Wednesday, May 11, 2016

Seven Principles of Enterprise Architecture


Enterprise Architecture is short of ideas

(french version)
With the break of digital Transformation, discipline of Enterprise Architecture, EA, is shaken on its bases. A questioning is more than necessity. Large consulting firms, carriers of miracle solution, are reduced to simplistic recommendations (bimodal IT) attacked by competitor gurus (see the debate), without real proposal on the bottom.
Confronted on the one hand with an immense IT heritage, and on the other hand with this multiform disruption, Enterprise, CIO, do not know by which end take the problem. One claims to see cleavages everywhere: between the IT into bimodal, between the SQL and NoSQL, between intern and external Information Systems… But, clearly, these dichotomies does not function, because the value chain do not divide thus.

Let us opt for an “Urbanistic” vision, a comprehensive view of the large heritage of IT components, and of their life cycles… all across the silos, technologies, beyond the borders of the company. And see the infinitely complex system of these components like an immense city, where the local action is vain : the city metaphor remains powerful.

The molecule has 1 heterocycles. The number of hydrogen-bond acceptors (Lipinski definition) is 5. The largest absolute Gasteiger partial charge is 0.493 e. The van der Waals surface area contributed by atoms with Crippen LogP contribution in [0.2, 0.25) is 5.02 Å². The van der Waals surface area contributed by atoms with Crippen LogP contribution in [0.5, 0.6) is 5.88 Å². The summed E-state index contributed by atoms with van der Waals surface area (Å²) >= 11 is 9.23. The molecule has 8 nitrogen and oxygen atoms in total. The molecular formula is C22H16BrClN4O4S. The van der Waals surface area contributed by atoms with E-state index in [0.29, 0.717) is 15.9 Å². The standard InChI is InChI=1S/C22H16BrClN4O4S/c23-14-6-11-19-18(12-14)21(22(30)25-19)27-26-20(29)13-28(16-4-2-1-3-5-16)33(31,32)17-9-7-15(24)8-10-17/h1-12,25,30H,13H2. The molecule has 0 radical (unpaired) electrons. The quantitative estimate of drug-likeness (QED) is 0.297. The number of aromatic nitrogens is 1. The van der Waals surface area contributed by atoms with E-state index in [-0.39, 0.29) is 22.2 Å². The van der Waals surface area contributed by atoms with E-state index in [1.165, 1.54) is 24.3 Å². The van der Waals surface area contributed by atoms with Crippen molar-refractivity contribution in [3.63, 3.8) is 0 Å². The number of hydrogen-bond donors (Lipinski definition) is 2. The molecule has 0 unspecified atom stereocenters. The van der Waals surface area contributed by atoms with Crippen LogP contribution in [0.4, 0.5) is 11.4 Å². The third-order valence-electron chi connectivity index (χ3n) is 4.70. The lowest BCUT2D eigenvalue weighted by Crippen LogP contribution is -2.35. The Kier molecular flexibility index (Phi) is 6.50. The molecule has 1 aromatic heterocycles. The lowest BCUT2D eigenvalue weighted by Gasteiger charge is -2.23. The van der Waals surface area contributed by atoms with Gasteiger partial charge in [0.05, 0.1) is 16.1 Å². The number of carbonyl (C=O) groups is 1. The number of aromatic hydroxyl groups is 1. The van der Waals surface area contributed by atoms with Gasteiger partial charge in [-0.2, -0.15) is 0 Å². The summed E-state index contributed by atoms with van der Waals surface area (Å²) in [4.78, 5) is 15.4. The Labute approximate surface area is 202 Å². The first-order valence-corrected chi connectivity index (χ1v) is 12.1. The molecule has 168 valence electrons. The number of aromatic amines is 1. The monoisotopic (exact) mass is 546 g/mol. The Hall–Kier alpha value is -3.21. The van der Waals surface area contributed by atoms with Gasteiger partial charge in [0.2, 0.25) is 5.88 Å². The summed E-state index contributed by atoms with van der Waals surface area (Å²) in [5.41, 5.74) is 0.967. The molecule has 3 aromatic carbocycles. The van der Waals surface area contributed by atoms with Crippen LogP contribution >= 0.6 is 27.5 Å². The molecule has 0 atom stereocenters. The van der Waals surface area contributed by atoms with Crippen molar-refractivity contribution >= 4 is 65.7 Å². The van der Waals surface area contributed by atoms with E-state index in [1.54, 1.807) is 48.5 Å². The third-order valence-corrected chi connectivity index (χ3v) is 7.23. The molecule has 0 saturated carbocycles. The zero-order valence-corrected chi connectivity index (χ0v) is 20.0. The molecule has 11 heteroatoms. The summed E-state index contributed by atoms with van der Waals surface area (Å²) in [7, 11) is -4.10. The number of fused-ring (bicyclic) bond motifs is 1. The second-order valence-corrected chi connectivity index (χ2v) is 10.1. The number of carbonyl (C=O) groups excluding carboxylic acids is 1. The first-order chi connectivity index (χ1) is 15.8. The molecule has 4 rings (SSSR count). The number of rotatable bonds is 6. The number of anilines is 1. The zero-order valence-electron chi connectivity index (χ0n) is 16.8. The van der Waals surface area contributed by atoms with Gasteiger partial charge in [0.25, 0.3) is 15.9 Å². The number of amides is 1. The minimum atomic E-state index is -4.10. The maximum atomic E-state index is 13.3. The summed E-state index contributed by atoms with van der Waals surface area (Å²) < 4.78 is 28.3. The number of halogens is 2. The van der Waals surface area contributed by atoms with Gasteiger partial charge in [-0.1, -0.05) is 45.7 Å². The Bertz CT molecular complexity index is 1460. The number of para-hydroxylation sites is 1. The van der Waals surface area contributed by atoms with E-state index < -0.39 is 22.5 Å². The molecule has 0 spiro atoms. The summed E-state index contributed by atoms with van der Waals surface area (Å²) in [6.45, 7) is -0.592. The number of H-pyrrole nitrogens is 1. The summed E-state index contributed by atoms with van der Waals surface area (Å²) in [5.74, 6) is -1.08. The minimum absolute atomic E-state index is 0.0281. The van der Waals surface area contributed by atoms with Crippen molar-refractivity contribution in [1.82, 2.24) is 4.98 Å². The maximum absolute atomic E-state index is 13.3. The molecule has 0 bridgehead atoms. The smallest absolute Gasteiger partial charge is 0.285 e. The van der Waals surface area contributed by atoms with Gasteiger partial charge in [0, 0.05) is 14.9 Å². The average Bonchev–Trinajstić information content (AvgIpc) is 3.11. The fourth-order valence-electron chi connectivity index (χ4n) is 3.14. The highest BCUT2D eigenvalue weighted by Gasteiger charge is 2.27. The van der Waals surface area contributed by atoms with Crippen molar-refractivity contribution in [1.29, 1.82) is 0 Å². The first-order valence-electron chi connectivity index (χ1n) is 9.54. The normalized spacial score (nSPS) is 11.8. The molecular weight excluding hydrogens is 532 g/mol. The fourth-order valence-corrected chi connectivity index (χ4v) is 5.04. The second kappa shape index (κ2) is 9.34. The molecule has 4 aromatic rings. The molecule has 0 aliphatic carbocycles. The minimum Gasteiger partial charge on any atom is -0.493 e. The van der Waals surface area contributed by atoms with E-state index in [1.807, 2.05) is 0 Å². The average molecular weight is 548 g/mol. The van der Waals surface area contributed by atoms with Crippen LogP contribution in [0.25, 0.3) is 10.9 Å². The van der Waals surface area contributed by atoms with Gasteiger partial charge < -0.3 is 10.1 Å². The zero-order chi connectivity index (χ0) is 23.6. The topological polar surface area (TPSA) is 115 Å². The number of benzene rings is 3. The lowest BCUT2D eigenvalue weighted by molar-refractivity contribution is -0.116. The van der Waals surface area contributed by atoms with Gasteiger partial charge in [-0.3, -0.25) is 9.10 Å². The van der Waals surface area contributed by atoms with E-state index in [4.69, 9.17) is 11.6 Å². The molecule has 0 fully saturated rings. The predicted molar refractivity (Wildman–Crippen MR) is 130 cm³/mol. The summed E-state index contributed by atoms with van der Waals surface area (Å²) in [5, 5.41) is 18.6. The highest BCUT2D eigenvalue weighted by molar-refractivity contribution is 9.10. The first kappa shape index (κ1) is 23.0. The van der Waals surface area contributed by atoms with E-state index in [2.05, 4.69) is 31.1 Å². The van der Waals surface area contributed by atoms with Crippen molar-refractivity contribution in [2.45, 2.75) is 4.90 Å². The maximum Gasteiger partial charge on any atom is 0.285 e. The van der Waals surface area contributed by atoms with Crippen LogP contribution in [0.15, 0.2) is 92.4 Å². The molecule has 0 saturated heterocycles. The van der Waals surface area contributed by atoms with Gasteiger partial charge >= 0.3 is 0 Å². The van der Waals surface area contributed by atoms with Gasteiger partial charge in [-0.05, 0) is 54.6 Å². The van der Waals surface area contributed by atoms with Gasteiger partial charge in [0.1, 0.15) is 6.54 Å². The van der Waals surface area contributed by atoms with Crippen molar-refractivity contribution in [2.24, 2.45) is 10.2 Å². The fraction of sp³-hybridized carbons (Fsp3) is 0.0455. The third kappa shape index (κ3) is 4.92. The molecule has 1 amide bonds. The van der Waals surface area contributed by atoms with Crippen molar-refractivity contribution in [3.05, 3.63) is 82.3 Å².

Let us explore the “urbanistic” actions in the form of invariable principles , of rules to the long course.

Imperfections of the demography of the components



If we suppose that, by unit of time, a number of components is created, and an other number of components disappears, we have a population whose total volume varies. This volume is the cumulative result of these births and death of components.

In fact, components, even useless, do not disappear naturally in the course of time: their lifetime is artificially lengthened. The global population tends to increase more than necessary, it is the phenomenon of “coral reef”: new components are embedded with old components, sometimes completely useless.